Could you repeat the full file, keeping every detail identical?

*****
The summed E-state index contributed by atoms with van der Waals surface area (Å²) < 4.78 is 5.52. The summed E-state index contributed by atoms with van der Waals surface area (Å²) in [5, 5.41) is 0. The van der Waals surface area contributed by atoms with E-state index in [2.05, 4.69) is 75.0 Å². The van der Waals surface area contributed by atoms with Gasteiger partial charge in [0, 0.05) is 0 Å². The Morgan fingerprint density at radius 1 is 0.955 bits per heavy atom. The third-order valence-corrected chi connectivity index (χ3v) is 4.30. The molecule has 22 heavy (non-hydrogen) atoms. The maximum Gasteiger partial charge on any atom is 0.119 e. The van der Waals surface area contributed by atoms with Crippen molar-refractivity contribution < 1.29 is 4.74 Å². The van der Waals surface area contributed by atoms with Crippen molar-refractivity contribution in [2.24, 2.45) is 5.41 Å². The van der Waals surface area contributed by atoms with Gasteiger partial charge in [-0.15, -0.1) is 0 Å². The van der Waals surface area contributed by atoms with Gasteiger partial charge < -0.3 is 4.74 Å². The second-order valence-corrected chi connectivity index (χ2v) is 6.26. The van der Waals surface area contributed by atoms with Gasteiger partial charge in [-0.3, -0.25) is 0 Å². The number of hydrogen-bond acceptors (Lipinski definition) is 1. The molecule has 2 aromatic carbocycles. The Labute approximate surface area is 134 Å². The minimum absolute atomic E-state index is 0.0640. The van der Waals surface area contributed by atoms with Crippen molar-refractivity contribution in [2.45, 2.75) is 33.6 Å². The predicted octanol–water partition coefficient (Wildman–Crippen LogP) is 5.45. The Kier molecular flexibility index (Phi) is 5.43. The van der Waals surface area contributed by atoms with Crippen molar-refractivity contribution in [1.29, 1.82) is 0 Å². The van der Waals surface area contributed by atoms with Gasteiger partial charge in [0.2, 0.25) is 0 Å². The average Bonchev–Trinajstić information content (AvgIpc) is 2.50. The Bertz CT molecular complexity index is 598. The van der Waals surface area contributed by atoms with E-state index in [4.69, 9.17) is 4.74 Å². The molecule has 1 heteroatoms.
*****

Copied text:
The summed E-state index contributed by atoms with van der Waals surface area (Å²) < 4.78 is 5.52. The summed E-state index contributed by atoms with van der Waals surface area (Å²) in [5, 5.41) is 0. The van der Waals surface area contributed by atoms with E-state index in [2.05, 4.69) is 75.0 Å². The van der Waals surface area contributed by atoms with Gasteiger partial charge in [0, 0.05) is 0 Å². The Morgan fingerprint density at radius 1 is 0.955 bits per heavy atom. The third-order valence-corrected chi connectivity index (χ3v) is 4.30. The molecule has 22 heavy (non-hydrogen) atoms. The maximum Gasteiger partial charge on any atom is 0.119 e. The van der Waals surface area contributed by atoms with Crippen molar-refractivity contribution < 1.29 is 4.74 Å². The van der Waals surface area contributed by atoms with Crippen molar-refractivity contribution in [2.24, 2.45) is 5.41 Å². The van der Waals surface area contributed by atoms with Gasteiger partial charge in [-0.15, -0.1) is 0 Å². The van der Waals surface area contributed by atoms with Gasteiger partial charge < -0.3 is 4.74 Å². The second-order valence-corrected chi connectivity index (χ2v) is 6.26. The van der Waals surface area contributed by atoms with Gasteiger partial charge in [-0.3, -0.25) is 0 Å². The number of hydrogen-bond acceptors (Lipinski definition) is 1. The molecule has 2 aromatic carbocycles. The Labute approximate surface area is 134 Å². The minimum absolute atomic E-state index is 0.0640. The van der Waals surface area contributed by atoms with Crippen molar-refractivity contribution in [2.45, 2.75) is 33.6 Å². The predicted octanol–water partition coefficient (Wildman–Crippen LogP) is 5.45. The Kier molecular flexibility index (Phi) is 5.43. The van der Waals surface area contributed by atoms with Crippen molar-refractivity contribution in [1.29, 1.82) is 0 Å². The van der Waals surface area contributed by atoms with Gasteiger partial charge in [0.2, 0.25) is 0 Å². The average Bonchev–Trinajstić information content (AvgIpc) is 2.50. The Bertz CT molecular complexity index is 598. The van der Waals surface area contributed by atoms with E-state index in [4.69, 9.17) is 4.74 Å². The molecule has 1 heteroatoms.